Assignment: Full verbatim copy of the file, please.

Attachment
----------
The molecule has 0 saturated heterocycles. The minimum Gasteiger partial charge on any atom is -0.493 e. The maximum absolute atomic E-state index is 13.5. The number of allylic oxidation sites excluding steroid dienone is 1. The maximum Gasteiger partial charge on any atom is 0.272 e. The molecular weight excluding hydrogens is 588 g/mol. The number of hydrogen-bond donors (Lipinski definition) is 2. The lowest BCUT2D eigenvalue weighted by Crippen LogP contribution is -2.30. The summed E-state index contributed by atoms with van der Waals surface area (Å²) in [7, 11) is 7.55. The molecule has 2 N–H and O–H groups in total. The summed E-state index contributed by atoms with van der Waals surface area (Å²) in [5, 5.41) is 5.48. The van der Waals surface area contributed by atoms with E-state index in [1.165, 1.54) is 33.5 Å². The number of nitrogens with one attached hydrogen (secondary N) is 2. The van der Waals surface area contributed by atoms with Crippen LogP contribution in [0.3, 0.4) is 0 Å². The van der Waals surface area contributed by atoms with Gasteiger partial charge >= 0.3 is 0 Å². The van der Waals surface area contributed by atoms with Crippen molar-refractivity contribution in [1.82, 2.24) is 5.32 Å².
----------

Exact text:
The molecule has 0 saturated heterocycles. The minimum Gasteiger partial charge on any atom is -0.493 e. The maximum absolute atomic E-state index is 13.5. The number of allylic oxidation sites excluding steroid dienone is 1. The maximum Gasteiger partial charge on any atom is 0.272 e. The molecular weight excluding hydrogens is 588 g/mol. The number of hydrogen-bond donors (Lipinski definition) is 2. The lowest BCUT2D eigenvalue weighted by Crippen LogP contribution is -2.30. The summed E-state index contributed by atoms with van der Waals surface area (Å²) in [7, 11) is 7.55. The molecule has 2 N–H and O–H groups in total. The summed E-state index contributed by atoms with van der Waals surface area (Å²) in [5, 5.41) is 5.48. The van der Waals surface area contributed by atoms with E-state index in [1.165, 1.54) is 33.5 Å². The number of nitrogens with one attached hydrogen (secondary N) is 2. The van der Waals surface area contributed by atoms with Crippen LogP contribution in [0.3, 0.4) is 0 Å². The van der Waals surface area contributed by atoms with Gasteiger partial charge >= 0.3 is 0 Å². The van der Waals surface area contributed by atoms with Crippen molar-refractivity contribution in [1.82, 2.24) is 5.32 Å².